Effective Use of Face Masks
In response to the COVID-19 pandemic, and as cities and states reopen, many governments and businesses require face masks on anyone in public or stores. The world now sees itself embracing the use of these masks in public to help flatten the curve of COVID-19 infections and prevent a strong second wave of COVID-19.
Improper use of a face mask limits, or even eliminates, its effectiveness. Following these steps will help ensure that you receive the maximum protection from your mask for both yourself and others.
- Before putting on your mask, wash your hands thoroughly with soap and warm water for at least 20 seconds, making sure you reach all of the surfaces of your hands and fingers. If you do not have access to soap and water, use hand sanitizer.
- Check for tears, holes, or other imperfections in the mask. Replace any mask showing defects.
- Grab the mask by the straps. Make sure to turn the colored side away from your face.
- To place the mask on your head, hook the straps around your ears. If your mask features elastic bands, position one above your ears and the other well below your ears.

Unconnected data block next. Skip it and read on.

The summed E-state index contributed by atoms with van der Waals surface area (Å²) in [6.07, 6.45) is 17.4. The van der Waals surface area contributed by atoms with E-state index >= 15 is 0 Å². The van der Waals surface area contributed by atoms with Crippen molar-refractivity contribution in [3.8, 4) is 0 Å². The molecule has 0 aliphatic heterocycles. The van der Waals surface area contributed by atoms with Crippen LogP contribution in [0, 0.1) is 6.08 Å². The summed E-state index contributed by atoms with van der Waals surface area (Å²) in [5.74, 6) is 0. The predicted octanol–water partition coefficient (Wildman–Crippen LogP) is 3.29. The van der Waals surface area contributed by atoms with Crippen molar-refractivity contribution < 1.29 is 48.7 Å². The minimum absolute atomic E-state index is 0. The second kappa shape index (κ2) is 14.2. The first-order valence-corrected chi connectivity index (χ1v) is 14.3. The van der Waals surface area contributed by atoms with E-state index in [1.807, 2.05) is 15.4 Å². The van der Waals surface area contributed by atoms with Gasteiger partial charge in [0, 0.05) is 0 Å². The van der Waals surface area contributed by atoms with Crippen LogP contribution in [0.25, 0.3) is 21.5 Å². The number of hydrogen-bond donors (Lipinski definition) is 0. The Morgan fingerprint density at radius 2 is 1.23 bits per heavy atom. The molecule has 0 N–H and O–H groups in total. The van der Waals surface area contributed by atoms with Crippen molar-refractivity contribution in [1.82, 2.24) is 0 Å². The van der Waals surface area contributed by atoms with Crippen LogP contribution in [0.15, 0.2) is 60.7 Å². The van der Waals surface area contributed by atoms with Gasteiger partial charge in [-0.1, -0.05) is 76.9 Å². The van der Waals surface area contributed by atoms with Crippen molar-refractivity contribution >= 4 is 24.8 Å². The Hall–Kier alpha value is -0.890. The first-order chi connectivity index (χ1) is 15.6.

- If your mask contains a metallic band near the nose, bend it to fit the shape of your nose.
- Ensure that the mask covers both your nose and your chin.
- Adjust the mask for a snug fit.
- Avoid touching the mask once you have it in place.
- Remove the mask by using the straps. Do not touch the front of the mask during removal.
- If you can launder the mask, place it in the laundry as soon as you take it off.
- If the mask requires disposal, throw it away as soon as you take it off, wrapping it in a napkin or paper towel first.
- Wash your hands or use hand sanitizer as soon as you have disposed of the mask.
If you must wear an N95 mask, make sure that you are cleanly shaven. N95 masks rely on a tight fit. Beards and stubble allow additional a higher percentage of pathogens past the mask’s protections by preventing a tight fit.
Change your mask anytime it becomes dirty or wet. You can wash and dry cloth masks with ordinary laundry. You should dispose of other masks at once. Carry extra masks with you whenever you leave the house. Bringing additional masks with you ensures that you have an adequate supply should your mask become unwearable.
Avoid placing masks on children under two years old, people who are unconscious, and anyone else unable to remove the mask on their own. Putting masks on people in these groups risks suffocation.
If you have to touch the mask after donning it, wash your hands or use hand sanitizer first. Refrain from moving the mask to any part of your body, such as on your head or neck. Moving the mask exposes the inside of the mask to unprotected parts of your body that may contain pathogens.